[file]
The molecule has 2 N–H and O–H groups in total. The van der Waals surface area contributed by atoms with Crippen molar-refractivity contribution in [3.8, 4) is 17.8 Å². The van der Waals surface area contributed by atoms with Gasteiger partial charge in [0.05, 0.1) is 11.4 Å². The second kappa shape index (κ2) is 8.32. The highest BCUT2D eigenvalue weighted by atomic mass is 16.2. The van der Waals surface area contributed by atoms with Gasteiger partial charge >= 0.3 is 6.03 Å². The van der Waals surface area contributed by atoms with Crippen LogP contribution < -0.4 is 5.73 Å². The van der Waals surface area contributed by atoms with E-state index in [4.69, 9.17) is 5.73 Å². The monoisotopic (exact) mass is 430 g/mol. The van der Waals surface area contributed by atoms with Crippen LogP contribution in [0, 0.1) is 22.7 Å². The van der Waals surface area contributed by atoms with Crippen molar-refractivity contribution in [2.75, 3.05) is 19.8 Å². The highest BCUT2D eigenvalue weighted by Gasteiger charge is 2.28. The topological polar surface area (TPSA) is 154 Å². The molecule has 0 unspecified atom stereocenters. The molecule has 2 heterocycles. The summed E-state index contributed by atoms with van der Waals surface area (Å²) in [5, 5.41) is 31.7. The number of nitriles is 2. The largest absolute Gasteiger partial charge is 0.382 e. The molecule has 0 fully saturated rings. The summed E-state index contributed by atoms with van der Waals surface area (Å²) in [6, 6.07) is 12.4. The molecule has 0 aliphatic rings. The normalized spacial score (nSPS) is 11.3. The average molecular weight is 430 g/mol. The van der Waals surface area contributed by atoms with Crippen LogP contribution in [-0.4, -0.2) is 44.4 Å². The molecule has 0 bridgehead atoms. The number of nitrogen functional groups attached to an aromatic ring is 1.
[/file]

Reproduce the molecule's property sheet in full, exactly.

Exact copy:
The molecule has 2 N–H and O–H groups in total. The van der Waals surface area contributed by atoms with Crippen molar-refractivity contribution in [3.8, 4) is 17.8 Å². The van der Waals surface area contributed by atoms with Gasteiger partial charge in [0.05, 0.1) is 11.4 Å². The second kappa shape index (κ2) is 8.32. The highest BCUT2D eigenvalue weighted by atomic mass is 16.2. The van der Waals surface area contributed by atoms with Gasteiger partial charge >= 0.3 is 6.03 Å². The van der Waals surface area contributed by atoms with Crippen LogP contribution < -0.4 is 5.73 Å². The van der Waals surface area contributed by atoms with E-state index in [4.69, 9.17) is 5.73 Å². The monoisotopic (exact) mass is 430 g/mol. The van der Waals surface area contributed by atoms with Crippen LogP contribution in [0, 0.1) is 22.7 Å². The van der Waals surface area contributed by atoms with Crippen molar-refractivity contribution in [2.75, 3.05) is 19.8 Å². The highest BCUT2D eigenvalue weighted by Gasteiger charge is 2.28. The topological polar surface area (TPSA) is 154 Å². The molecule has 0 unspecified atom stereocenters. The molecule has 2 heterocycles. The summed E-state index contributed by atoms with van der Waals surface area (Å²) in [5, 5.41) is 31.7. The number of nitriles is 2. The largest absolute Gasteiger partial charge is 0.382 e. The molecule has 0 fully saturated rings. The summed E-state index contributed by atoms with van der Waals surface area (Å²) in [6, 6.07) is 12.4. The molecule has 0 aliphatic rings. The normalized spacial score (nSPS) is 11.3. The average molecular weight is 430 g/mol. The van der Waals surface area contributed by atoms with Crippen LogP contribution in [-0.4, -0.2) is 44.4 Å². The molecule has 0 bridgehead atoms. The number of nitrogen functional groups attached to an aromatic ring is 1.